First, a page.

Many analysts have noted that Microsoft's Surface Pro and RT tablets aren't selling enough to be considered successes, but up until now, they had no numbers to back up their claims.
A new report published Friday claims that Microsoft has sold a combined 1.5 million Surface Pro and RT tablets. The Surface RT launched in October and makes up about 1.1 million of all Surfaces sold, while the Pro version, launched in February, has sold about 400,000 units.
Apparently, these numbers fall below even Microsoft's expectations. The company is said to have produced about 3 million Surface RTs, and one analyst even predicted that 2 million Surface RTs would be sold in December alone.
The news comes courtesy of Bloomberg, citing "people with knowledge of the company's sales."
"It's pretty clear that things were bad entering the year, and at least for the moment they're getting worse," said Alex Gauna, an analyst at JMP Securities LLC. "The path to a successful Surface, in the same way that they were successful with Xbox, is not very clear to me right now."
The Surface Pro and RT were significant gambles for Microsoft, but the company needs to figure out how to spur sales of Windows-based tablets as the PC market continues to shrink.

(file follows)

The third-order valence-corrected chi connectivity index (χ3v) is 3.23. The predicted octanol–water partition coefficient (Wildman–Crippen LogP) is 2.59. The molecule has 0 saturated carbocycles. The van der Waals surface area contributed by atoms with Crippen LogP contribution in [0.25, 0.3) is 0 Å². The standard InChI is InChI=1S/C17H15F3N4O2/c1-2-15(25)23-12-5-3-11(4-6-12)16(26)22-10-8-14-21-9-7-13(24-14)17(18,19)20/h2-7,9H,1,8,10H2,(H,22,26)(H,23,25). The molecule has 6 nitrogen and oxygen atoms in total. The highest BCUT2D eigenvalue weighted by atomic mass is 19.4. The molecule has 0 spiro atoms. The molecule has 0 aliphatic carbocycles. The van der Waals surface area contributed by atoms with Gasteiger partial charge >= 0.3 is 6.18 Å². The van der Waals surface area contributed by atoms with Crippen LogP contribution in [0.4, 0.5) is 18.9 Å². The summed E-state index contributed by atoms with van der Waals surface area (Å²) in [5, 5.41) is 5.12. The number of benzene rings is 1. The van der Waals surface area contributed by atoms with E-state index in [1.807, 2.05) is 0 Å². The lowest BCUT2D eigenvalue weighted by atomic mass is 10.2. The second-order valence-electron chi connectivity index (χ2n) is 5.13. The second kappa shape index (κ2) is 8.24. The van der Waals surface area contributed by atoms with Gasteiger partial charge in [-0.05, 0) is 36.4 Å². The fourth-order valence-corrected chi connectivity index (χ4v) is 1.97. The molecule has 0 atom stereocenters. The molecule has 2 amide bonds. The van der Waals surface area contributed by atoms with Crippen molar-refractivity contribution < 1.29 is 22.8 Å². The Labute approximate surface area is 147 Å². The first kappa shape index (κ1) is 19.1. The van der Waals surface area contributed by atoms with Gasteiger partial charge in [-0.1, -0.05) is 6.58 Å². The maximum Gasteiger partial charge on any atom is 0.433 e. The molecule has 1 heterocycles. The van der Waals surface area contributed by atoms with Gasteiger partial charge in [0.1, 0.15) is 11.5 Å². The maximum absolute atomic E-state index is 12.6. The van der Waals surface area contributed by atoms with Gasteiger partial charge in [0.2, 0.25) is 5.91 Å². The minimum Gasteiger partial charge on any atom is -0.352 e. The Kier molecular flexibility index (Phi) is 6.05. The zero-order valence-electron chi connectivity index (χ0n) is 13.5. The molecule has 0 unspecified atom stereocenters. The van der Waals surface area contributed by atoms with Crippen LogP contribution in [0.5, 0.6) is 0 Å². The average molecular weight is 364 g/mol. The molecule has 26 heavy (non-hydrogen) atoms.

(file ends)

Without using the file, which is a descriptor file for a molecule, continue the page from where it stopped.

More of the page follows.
"The tide continues to go out on PC sales as consumers and emerging market users prefer tablets and smartphones to Windows based PCs," said Rick Sherlund, an analyst at Nomura Holdings Inc. "Windows 8 has failed to ebb the receding tide."
What's more, hardware makers like Samsung continue to tear down Microsoft's Windows 8 platform. The South Korean company already decided it wouldn't be worth the cost to release a Windows RT tablet in the United States, and just last week it compared Windows 8 to the disastrous Windows Vista operating system.
Speaking to the Wall Street Journal, Samsung's new co-CEO J.K. Shin added even more fuel to the fire when asked about the company's relationship with Microsoft.
"Smartphones and tablets based on Microsoft's Windows operating system aren't selling very well," said Shin. "There is a preference in the market for Android. In Europe, we're also seeing lackluster demand for Windows-based products."
It doesn't seem like Samsung is going to be backing any Windows-powered products in the near future. Microsoft's challenge, then, is to do the heavy lifting by itself.